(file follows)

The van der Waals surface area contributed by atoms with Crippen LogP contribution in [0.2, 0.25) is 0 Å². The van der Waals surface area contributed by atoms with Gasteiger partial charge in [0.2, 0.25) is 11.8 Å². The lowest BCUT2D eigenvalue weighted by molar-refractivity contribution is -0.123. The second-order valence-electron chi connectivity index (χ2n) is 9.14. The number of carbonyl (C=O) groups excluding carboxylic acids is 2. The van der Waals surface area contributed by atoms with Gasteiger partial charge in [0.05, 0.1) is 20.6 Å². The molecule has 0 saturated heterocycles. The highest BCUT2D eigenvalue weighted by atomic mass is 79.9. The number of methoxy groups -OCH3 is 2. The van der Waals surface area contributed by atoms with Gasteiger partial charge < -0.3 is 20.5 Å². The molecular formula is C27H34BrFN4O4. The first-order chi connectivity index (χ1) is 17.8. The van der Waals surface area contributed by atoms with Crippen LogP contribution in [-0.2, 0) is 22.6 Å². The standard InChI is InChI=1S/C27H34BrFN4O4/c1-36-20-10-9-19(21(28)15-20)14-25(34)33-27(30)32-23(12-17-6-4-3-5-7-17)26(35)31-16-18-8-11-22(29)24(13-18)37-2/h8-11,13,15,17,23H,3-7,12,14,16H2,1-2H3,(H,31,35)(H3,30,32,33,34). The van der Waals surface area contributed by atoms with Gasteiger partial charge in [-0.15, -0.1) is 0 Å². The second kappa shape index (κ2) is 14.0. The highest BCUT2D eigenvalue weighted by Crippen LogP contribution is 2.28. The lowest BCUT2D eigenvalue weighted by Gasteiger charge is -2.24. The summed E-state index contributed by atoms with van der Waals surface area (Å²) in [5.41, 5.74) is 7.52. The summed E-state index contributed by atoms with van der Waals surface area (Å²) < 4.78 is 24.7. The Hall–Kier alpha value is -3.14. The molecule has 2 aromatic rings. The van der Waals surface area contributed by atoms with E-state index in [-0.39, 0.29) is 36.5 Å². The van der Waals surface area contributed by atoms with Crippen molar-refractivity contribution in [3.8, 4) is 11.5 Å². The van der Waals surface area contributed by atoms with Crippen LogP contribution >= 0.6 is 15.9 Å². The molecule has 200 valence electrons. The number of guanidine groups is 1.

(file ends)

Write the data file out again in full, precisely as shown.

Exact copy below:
The van der Waals surface area contributed by atoms with Crippen LogP contribution in [0.2, 0.25) is 0 Å². The van der Waals surface area contributed by atoms with Gasteiger partial charge in [0.2, 0.25) is 11.8 Å². The lowest BCUT2D eigenvalue weighted by molar-refractivity contribution is -0.123. The second-order valence-electron chi connectivity index (χ2n) is 9.14. The number of carbonyl (C=O) groups excluding carboxylic acids is 2. The van der Waals surface area contributed by atoms with Gasteiger partial charge in [0.05, 0.1) is 20.6 Å². The molecule has 0 saturated heterocycles. The highest BCUT2D eigenvalue weighted by atomic mass is 79.9. The number of methoxy groups -OCH3 is 2. The van der Waals surface area contributed by atoms with Gasteiger partial charge < -0.3 is 20.5 Å². The molecular formula is C27H34BrFN4O4. The first-order chi connectivity index (χ1) is 17.8. The van der Waals surface area contributed by atoms with Crippen LogP contribution in [-0.2, 0) is 22.6 Å². The standard InChI is InChI=1S/C27H34BrFN4O4/c1-36-20-10-9-19(21(28)15-20)14-25(34)33-27(30)32-23(12-17-6-4-3-5-7-17)26(35)31-16-18-8-11-22(29)24(13-18)37-2/h8-11,13,15,17,23H,3-7,12,14,16H2,1-2H3,(H,31,35)(H3,30,32,33,34). The van der Waals surface area contributed by atoms with Gasteiger partial charge in [-0.15, -0.1) is 0 Å². The second kappa shape index (κ2) is 14.0. The highest BCUT2D eigenvalue weighted by Crippen LogP contribution is 2.28. The lowest BCUT2D eigenvalue weighted by Gasteiger charge is -2.24. The summed E-state index contributed by atoms with van der Waals surface area (Å²) in [5.41, 5.74) is 7.52. The summed E-state index contributed by atoms with van der Waals surface area (Å²) < 4.78 is 24.7. The Hall–Kier alpha value is -3.14. The molecule has 2 aromatic rings. The van der Waals surface area contributed by atoms with E-state index in [-0.39, 0.29) is 36.5 Å². The van der Waals surface area contributed by atoms with Crippen molar-refractivity contribution in [3.8, 4) is 11.5 Å². The van der Waals surface area contributed by atoms with Crippen LogP contribution >= 0.6 is 15.9 Å². The molecule has 200 valence electrons. The number of guanidine groups is 1.